Poker players have an informal saying that if you don't know who the fish is at the table, then the fish is you. The fish at the poker table is the one who merely plays his cards without any regard for his opponents' potential cards. A good poker player thinks about his opponents' cards. The superior poker player is the one who thinks about his opponents' cards and also considers what his opponents think of his own cards.
Investing is very similar in levels of thinking. An elementary investor merely thinks about the individual company and whether or not the consensus opinion is favorable. Superior investors think beyond the box. Not only do they focus intensely on the company and its management, they also think about the industry, the competition and risks that are not widely considered by most. After that, even if the company looks wonderful, they don't invest unless the price is right.
So this brings me back to Chipotle (CMG) , a company I've owned in the past, know very well as a customer and investor, and have written about often, including yesterday when I opined that the analysts are likely wrong on their pessimistic view of the company over the long run.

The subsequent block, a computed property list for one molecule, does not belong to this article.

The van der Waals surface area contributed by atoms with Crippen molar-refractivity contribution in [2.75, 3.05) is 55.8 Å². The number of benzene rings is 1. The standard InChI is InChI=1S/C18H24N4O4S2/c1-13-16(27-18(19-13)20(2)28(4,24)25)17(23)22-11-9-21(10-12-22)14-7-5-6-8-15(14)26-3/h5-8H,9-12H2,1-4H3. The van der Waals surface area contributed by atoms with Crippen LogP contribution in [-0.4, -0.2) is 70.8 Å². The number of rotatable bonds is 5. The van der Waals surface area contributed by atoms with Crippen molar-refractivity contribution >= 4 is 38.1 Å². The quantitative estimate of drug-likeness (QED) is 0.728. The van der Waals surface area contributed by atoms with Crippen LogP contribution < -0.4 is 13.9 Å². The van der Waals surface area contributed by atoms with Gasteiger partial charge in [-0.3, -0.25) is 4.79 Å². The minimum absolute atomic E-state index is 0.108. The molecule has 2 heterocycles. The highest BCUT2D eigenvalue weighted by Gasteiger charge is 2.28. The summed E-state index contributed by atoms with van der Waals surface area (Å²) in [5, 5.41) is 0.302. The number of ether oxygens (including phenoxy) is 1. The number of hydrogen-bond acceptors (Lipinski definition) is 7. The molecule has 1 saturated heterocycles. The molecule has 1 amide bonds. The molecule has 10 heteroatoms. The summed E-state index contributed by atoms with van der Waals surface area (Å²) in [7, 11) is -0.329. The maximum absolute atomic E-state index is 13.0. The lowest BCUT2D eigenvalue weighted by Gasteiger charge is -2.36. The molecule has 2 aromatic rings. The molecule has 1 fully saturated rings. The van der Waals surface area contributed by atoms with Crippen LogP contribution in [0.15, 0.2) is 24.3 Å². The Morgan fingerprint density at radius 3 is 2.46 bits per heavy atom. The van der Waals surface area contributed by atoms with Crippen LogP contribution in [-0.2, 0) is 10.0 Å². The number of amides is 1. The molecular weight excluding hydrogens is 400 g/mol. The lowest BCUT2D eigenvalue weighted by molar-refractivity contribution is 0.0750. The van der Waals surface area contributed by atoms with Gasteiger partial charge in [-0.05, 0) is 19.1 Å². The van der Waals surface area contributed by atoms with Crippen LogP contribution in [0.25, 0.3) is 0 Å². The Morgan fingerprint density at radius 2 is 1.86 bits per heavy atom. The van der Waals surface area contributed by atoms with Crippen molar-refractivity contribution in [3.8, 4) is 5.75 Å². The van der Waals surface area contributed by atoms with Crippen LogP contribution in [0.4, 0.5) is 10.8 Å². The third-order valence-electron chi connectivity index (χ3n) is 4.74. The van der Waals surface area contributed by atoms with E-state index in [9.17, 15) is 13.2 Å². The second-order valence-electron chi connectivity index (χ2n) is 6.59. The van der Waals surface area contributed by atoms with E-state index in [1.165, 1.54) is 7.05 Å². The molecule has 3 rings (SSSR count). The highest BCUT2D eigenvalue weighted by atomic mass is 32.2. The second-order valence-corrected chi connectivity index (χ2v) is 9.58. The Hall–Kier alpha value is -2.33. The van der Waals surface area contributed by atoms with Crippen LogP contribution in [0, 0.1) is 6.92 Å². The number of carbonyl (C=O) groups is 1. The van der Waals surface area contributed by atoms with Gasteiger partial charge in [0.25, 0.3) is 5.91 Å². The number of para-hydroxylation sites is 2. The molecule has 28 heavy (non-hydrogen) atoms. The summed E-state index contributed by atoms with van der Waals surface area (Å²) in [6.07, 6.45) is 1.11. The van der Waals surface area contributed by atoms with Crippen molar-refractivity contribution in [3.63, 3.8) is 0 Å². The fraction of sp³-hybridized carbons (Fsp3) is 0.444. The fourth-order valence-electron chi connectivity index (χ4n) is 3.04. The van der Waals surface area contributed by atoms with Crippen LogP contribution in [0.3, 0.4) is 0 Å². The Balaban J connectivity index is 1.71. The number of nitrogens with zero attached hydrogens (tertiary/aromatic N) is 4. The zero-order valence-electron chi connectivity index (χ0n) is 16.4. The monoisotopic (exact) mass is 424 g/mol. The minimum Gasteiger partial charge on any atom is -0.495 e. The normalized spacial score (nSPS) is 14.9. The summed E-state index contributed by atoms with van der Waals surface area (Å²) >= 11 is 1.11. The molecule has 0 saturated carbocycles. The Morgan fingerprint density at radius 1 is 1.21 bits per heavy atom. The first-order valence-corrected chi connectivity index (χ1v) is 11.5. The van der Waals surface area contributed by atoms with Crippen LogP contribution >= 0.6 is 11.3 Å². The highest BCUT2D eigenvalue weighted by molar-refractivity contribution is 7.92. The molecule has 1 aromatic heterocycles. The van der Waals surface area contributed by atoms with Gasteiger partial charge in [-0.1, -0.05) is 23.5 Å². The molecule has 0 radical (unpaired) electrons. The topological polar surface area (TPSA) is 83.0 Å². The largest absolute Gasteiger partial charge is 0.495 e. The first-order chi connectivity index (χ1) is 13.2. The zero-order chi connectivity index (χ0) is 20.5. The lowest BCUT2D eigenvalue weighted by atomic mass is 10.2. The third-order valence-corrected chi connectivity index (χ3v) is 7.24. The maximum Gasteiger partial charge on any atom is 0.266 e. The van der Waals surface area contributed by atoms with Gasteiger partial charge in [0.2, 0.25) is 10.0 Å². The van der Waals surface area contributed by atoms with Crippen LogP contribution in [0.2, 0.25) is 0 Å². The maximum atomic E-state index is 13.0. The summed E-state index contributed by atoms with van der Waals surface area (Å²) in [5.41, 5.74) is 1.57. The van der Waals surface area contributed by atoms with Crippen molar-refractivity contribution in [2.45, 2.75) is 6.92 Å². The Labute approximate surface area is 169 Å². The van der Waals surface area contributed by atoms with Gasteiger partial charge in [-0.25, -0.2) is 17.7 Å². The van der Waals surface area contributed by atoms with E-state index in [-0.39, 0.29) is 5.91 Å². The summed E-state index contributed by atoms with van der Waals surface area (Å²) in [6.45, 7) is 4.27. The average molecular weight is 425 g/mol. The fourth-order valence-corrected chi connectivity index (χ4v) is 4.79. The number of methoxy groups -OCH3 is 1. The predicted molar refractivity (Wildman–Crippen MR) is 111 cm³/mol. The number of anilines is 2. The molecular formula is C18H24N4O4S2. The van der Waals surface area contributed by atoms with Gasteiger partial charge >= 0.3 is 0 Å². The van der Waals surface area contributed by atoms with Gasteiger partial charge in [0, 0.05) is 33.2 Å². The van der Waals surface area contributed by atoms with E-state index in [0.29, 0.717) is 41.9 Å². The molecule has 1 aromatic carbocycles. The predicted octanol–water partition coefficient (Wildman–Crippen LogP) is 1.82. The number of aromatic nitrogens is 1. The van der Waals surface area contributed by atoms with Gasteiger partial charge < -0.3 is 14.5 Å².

In addition to thinking about Chipotle as a restaurant, I've thought and studied about the restaurant industry in general. There are shifts going on that most of us might not realize but should be considered. First, thanks to technology and shifts in the economy, more people are working from home. People working at home are probably not going to eat out as much as folks at the office. The thinking is that this shift will harm restaurant growth.
Perhaps, but I also think that advances in food delivery options, such as UberEats, are also likely to increase the convenience of eating out without the hassle of going to the restaurant. Chipotle is leading the way in teaming up with such food delivery providers. Over time, I suspect more of the fast-casual restaurant concepts will make that happen as well.
So Chipotle, like all restaurants, has other risks besides the first-order ones like competition, price and food quality. But the fact remains that people will consume two or three meals a day. And a dinner at Chipotle can be cheaper than buying and cooking at home. The major shift in food has been more awareness on quality without sacrificing taste. Chipotle has done that.
So whether it's restaurants, insurance, energy or retail, you have to go beyond what everyone else thinks about and think about other potential risks and opportunities before making your bet. Superior investors know what they know, know what they don't know, and more importantly know that a great business is not necessarily a great investment.